Youssef Chahine - Director

Nationality: Egyptian. Born: Alexandria, 25 January 1926; name also spelled "Shahin." Education: Victoria College, and Alexandria University; studied acting at Pasadena Playhouse, California, 1946–48.

Youssef Chahine
Youssef Chahine
Career: Returned to Egypt, worked with Italian documentarist Gianni Vernuccio, 1948; introduced to film production by Alvisi Orfanelli, "pioneer of the Egyptian cinema," directed first film, Baba Amine , 1950; introduced actor Omar Sharif, in Sera'a fil Wadi , 1953; voluntary exile in Libya, 1965–67. Awards: Special Jury Prize, Berlin Festival, for Alexandria . . . Why? , 1979; Special Jury Prize, Berlin Festival, for An Egyptian Story , 1982; Lifetime Achievement Award, Cannes Film Festival, 1997.

Films as Director:


Baba Amine ( Father Amine )


Ibn el Nil ( The Nile's Son ); El Muharraj el Kabir ( The Great Clown )


Sayidet el Kitar ( The Lady in the Train ); Nessa bala Rejal ( Women without Men )


Sera'a fil Wadi ( Struggle in the Valley )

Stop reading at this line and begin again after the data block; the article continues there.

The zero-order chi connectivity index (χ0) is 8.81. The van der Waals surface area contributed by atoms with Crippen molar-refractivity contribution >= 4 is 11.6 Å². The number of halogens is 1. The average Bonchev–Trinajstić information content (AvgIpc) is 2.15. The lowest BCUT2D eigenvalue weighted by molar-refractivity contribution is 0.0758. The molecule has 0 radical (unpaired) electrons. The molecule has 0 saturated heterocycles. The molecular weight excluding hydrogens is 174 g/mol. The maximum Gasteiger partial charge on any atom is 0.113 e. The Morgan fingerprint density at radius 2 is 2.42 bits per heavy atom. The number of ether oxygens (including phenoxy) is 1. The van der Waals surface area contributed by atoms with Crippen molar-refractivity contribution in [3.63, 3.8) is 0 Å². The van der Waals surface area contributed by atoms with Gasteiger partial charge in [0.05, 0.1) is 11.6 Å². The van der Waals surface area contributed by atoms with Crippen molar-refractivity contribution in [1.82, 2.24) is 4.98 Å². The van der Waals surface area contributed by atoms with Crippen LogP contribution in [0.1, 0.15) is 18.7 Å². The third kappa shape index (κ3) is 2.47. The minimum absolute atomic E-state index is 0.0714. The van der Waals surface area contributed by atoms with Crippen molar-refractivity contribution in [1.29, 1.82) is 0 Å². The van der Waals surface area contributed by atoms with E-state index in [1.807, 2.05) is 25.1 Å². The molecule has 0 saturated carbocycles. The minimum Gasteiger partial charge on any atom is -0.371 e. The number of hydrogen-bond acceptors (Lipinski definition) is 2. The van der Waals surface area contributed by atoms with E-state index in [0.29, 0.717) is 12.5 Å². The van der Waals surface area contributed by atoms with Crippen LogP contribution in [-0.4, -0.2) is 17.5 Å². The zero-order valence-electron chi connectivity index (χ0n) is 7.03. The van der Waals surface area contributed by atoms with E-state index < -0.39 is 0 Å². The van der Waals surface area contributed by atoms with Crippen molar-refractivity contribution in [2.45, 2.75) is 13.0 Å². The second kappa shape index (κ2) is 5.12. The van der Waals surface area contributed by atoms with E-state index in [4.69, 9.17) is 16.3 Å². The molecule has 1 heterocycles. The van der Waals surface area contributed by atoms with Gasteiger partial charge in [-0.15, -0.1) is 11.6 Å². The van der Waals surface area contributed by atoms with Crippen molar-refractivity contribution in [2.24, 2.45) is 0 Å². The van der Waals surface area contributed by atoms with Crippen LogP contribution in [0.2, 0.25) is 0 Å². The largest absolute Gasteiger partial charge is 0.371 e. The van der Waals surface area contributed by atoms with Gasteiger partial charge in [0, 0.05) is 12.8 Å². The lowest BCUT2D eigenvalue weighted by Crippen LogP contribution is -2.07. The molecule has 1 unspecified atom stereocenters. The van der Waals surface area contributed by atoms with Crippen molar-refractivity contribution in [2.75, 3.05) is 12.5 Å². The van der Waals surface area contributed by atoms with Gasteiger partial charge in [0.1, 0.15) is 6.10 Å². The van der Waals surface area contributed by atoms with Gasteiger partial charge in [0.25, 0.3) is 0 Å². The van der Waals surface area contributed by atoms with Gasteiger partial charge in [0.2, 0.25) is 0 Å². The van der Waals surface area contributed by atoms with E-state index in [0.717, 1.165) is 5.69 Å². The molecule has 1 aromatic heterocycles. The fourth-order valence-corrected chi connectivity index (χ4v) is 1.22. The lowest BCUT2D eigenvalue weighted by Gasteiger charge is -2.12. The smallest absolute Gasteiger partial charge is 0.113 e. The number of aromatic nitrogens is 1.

Shaitan el Sahara ( Devil of the Desert )


Sera'a fil Mina ( Struggle on the Pier )


Inta Habibi ( You Are My Love )


Wadaat Hobak ( Farewell to Your Love )


Bab el Hadid ( Iron Gate ; Cairo Station ; Gare centrale ) (+ role as Kennawi); Gamila Bohraid (Djamila)


Hub illal Abad ( Forever Yours )


Bayn Ideak ( Between Your Hands )


Nedaa el Ochak ( Lover's Call ); Rajol fi Hayati ( A Man in My Life )


El Naser Salah el Dine ( Saladin )


Fajr Yum Jadid ( Dawn of a New Day )


Baya el Khawatim ( The Ring Seller )


Rimal min Zahab ( Sand of Gold )


El Nas wal Nil ( People and the Nile )


El Ard ( The Land )


Al Ekhtiar ( The Choice )


Al Asfour ( The Sparrow )


Awdat al Ibn al Dal ( Return of the Prodigal Son )


Iskindria . . . Leh? ( Alexandria . . . Why? ) (+ sc)


Hadota Misreya ( An Egyptian Story ; La Memoire ) (+ sc)


Al Wedaa ya Bonaparte ( Adieu Bonaparte )


Sarikat Sayfeya (+ ph)


Iskindiriah Kaman Oue Kaman ( Alexandria Again and Forever ) (+ sc)


Cairo as Told by Youssef Chahine


The Emigrant (+ sc)


Lumière et compagnie ( Lumière and Company )


al-Massir ( Destiny ) (+ co-sc)


L'Autre ( El Akhar ) (+ co-sc)


By CHAHINE: articles—

Interview with C. M. Cluny, in Cinéma (Paris), September/October 1973.